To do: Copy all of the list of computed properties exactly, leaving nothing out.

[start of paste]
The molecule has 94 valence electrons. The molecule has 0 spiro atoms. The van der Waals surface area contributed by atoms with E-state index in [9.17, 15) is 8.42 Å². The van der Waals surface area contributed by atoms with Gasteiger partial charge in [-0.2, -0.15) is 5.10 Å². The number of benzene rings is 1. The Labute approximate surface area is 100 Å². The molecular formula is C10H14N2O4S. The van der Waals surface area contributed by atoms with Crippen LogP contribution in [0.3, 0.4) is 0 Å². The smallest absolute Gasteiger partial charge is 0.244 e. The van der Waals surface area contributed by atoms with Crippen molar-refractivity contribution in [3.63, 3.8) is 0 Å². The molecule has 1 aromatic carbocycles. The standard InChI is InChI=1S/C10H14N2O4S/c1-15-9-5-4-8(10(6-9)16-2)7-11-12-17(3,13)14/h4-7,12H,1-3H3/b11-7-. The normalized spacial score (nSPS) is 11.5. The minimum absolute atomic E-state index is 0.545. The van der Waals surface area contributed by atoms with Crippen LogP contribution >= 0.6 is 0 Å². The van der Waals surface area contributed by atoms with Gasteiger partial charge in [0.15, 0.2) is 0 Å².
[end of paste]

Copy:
The molecule has 94 valence electrons. The molecule has 0 spiro atoms. The van der Waals surface area contributed by atoms with E-state index in [9.17, 15) is 8.42 Å². The van der Waals surface area contributed by atoms with Gasteiger partial charge in [-0.2, -0.15) is 5.10 Å². The number of benzene rings is 1. The Labute approximate surface area is 100 Å². The molecular formula is C10H14N2O4S. The van der Waals surface area contributed by atoms with Crippen LogP contribution in [0.3, 0.4) is 0 Å². The smallest absolute Gasteiger partial charge is 0.244 e. The van der Waals surface area contributed by atoms with Crippen molar-refractivity contribution in [3.63, 3.8) is 0 Å². The molecule has 1 aromatic carbocycles. The standard InChI is InChI=1S/C10H14N2O4S/c1-15-9-5-4-8(10(6-9)16-2)7-11-12-17(3,13)14/h4-7,12H,1-3H3/b11-7-. The normalized spacial score (nSPS) is 11.5. The minimum absolute atomic E-state index is 0.545. The van der Waals surface area contributed by atoms with Crippen LogP contribution >= 0.6 is 0 Å². The van der Waals surface area contributed by atoms with Gasteiger partial charge in [0.15, 0.2) is 0 Å².